It calls into question how lawmakers will be able to craft social equity programs that are targeted enough to benefit only local entrepreneurs, instead of being forced to structure them for a national audience of cannabis companies.
A series of lawsuits challenging residency requirements in at least three states has some advocates of cannabis industry social equity programs worried that those programs could be in jeopardy. And they have good reason to be concerned.
The jury is still out — figuratively, but not by much of a stretch — on whether social equity programs will be able to withstand scrutiny by the federal court system as time goes on.
Already, a residency requirement in Maine has been thrown out as unconstitutional by a federal judge, and another federal judge has issued an injunction against New York’s social equity program precisely because of its residency requirement.
Similar cases in Sacramento and Los Angeles haven’t yet concluded, but rulings are on the way, one way or the other. The Sacramento case is under appeal, and the L.A. case is ongoing.
RELATED: Cannabis Industry Takes On Deadbeat Dealers
So is the New York lawsuit, which observers said could ultimately result in the overturning of the entire licensing regime, which is based on social equity principles but reserved for New York residents only.
“It calls the viability of the program into question,” attorney Matt Leonardo told Syracuse.com last month of the lawsuit, which kept regulators from issuing 18 permits in November. “It places the whole program in jeopardy.”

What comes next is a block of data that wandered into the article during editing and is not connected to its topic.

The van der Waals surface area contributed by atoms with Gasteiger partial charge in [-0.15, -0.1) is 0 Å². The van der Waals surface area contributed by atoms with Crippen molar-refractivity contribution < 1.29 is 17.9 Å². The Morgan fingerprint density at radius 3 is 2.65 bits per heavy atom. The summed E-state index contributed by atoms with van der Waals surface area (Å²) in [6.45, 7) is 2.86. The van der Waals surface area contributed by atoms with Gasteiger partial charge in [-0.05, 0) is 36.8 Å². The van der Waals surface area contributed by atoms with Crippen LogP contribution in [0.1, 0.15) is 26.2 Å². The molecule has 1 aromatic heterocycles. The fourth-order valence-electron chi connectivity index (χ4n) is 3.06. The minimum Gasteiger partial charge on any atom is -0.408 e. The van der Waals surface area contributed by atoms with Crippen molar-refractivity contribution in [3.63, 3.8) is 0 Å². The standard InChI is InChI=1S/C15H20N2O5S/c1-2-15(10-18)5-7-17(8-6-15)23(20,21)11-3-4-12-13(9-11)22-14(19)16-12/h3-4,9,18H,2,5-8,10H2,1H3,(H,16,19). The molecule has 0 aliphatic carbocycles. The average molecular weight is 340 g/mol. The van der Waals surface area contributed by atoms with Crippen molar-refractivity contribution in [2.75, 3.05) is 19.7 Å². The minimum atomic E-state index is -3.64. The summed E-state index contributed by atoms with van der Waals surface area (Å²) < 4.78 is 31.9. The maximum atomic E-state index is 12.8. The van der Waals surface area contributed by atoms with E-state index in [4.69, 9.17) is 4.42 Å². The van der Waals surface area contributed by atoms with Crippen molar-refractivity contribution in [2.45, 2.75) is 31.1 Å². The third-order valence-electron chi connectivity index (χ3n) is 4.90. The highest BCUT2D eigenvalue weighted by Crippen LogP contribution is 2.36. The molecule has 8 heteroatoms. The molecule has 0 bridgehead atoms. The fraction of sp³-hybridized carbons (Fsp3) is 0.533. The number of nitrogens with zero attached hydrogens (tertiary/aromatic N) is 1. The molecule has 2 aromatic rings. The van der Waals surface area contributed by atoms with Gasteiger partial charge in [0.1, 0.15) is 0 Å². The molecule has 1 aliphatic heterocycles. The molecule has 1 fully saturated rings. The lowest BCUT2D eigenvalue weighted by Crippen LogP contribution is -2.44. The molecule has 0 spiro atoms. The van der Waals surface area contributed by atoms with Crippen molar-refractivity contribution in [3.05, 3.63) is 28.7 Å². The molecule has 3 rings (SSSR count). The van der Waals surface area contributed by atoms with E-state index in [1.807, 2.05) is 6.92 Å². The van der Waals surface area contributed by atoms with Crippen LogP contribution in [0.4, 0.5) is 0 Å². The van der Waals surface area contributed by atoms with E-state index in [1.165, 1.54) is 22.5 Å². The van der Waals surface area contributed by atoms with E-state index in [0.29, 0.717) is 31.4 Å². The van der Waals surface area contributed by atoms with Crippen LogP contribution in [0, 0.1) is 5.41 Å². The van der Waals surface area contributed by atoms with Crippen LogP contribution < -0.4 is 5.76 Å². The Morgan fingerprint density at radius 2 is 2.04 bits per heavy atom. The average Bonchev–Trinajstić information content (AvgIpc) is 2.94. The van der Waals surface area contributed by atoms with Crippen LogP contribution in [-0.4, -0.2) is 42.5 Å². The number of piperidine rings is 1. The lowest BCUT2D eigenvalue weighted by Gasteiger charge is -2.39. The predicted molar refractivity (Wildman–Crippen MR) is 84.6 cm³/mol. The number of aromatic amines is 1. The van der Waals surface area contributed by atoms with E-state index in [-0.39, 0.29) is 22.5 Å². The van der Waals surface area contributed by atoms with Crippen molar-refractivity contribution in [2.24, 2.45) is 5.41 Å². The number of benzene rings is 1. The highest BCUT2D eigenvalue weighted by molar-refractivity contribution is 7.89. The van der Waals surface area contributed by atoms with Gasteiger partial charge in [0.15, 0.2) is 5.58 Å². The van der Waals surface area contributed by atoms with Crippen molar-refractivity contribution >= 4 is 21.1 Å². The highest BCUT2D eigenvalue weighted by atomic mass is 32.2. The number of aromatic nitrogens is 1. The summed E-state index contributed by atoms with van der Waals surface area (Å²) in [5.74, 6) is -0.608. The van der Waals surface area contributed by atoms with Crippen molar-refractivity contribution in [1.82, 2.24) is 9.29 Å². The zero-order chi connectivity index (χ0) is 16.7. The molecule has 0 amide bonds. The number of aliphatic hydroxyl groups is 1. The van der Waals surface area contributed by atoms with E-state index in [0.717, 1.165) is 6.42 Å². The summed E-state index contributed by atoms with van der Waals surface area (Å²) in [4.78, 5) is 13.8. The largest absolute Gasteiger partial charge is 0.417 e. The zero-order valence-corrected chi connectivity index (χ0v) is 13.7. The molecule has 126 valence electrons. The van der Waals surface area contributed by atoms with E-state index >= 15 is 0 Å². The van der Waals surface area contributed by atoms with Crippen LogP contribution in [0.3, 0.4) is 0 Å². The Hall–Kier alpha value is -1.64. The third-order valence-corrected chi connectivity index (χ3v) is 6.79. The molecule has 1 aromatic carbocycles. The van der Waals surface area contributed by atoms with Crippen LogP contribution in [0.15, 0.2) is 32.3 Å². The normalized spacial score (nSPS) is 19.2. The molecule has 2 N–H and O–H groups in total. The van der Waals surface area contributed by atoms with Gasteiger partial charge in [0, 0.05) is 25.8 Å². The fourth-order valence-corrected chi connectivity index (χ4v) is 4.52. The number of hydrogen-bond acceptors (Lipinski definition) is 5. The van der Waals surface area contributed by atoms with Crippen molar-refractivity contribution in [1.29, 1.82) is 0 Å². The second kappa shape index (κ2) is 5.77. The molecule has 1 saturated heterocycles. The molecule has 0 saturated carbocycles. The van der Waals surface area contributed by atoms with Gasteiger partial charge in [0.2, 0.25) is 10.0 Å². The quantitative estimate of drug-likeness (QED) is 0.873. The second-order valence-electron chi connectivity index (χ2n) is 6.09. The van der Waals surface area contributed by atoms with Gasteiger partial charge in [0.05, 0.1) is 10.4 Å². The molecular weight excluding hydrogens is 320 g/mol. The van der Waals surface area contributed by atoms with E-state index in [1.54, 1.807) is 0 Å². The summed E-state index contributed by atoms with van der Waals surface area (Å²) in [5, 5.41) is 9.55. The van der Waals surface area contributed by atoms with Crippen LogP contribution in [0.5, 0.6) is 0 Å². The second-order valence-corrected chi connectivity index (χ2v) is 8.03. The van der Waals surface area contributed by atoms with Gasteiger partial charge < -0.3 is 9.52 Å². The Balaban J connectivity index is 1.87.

The legal peril for many of these programs could also give pause to more state and local regulators who may otherwise be eager to adopt social equity cannabis market structures. These are generally designed to give licensing priority to those who have nonviolent criminal marijuana convictions.
RELATED: A Rhode Island Grower Won A Cannabis Competition — The State Fined It $10,000
For instance, a number of cities across California have been considering creating new social equity programs because state lawmakers dedicated $15 million in funding to local governments that create such business opportunities, but many of those may slow down or scrap those plans altogether, some say.
“All of this means the less equity programs are up and running by the time federal legalization rolls around, the less protective shield we have in California against corporate consolidation,” Robert Chlala, a board member of the Social Impact Center of Los Angeles, told Filter Magazine.
At the very least, it calls into question how lawmakers will be able to craft social equity programs that are targeted enough to benefit only local entrepreneurs, instead of being forced to structure them for a national audience of cannabis companies.
This article originally appeared on Green Market Report and has been reposted with permission.